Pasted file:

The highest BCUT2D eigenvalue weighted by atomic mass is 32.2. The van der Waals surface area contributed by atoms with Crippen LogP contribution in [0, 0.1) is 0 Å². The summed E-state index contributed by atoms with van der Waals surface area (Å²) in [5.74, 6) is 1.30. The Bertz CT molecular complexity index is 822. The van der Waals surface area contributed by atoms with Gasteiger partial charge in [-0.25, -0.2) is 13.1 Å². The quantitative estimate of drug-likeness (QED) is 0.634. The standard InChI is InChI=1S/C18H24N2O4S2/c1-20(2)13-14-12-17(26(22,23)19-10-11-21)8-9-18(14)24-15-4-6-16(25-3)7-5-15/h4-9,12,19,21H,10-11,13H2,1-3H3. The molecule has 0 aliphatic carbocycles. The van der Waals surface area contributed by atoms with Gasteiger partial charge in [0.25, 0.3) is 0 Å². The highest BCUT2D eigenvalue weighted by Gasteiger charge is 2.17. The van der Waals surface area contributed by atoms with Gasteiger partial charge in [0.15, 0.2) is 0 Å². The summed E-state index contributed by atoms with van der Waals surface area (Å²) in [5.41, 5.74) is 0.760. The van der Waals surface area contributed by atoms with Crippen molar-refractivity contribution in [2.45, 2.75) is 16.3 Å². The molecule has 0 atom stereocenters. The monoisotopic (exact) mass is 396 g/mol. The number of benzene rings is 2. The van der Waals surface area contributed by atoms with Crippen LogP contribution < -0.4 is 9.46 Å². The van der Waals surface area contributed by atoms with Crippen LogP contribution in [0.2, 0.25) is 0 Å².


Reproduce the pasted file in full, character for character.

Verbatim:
The highest BCUT2D eigenvalue weighted by atomic mass is 32.2. The van der Waals surface area contributed by atoms with Crippen LogP contribution in [0, 0.1) is 0 Å². The summed E-state index contributed by atoms with van der Waals surface area (Å²) in [5.74, 6) is 1.30. The Bertz CT molecular complexity index is 822. The van der Waals surface area contributed by atoms with Gasteiger partial charge in [-0.25, -0.2) is 13.1 Å². The quantitative estimate of drug-likeness (QED) is 0.634. The standard InChI is InChI=1S/C18H24N2O4S2/c1-20(2)13-14-12-17(26(22,23)19-10-11-21)8-9-18(14)24-15-4-6-16(25-3)7-5-15/h4-9,12,19,21H,10-11,13H2,1-3H3. The molecule has 0 aliphatic carbocycles. The van der Waals surface area contributed by atoms with Gasteiger partial charge in [0.25, 0.3) is 0 Å². The highest BCUT2D eigenvalue weighted by Gasteiger charge is 2.17. The van der Waals surface area contributed by atoms with Gasteiger partial charge in [0.15, 0.2) is 0 Å². The summed E-state index contributed by atoms with van der Waals surface area (Å²) in [5.41, 5.74) is 0.760. The van der Waals surface area contributed by atoms with Crippen molar-refractivity contribution in [2.45, 2.75) is 16.3 Å². The molecule has 0 atom stereocenters. The monoisotopic (exact) mass is 396 g/mol. The number of benzene rings is 2. The van der Waals surface area contributed by atoms with Crippen LogP contribution < -0.4 is 9.46 Å². The van der Waals surface area contributed by atoms with Crippen LogP contribution in [0.2, 0.25) is 0 Å².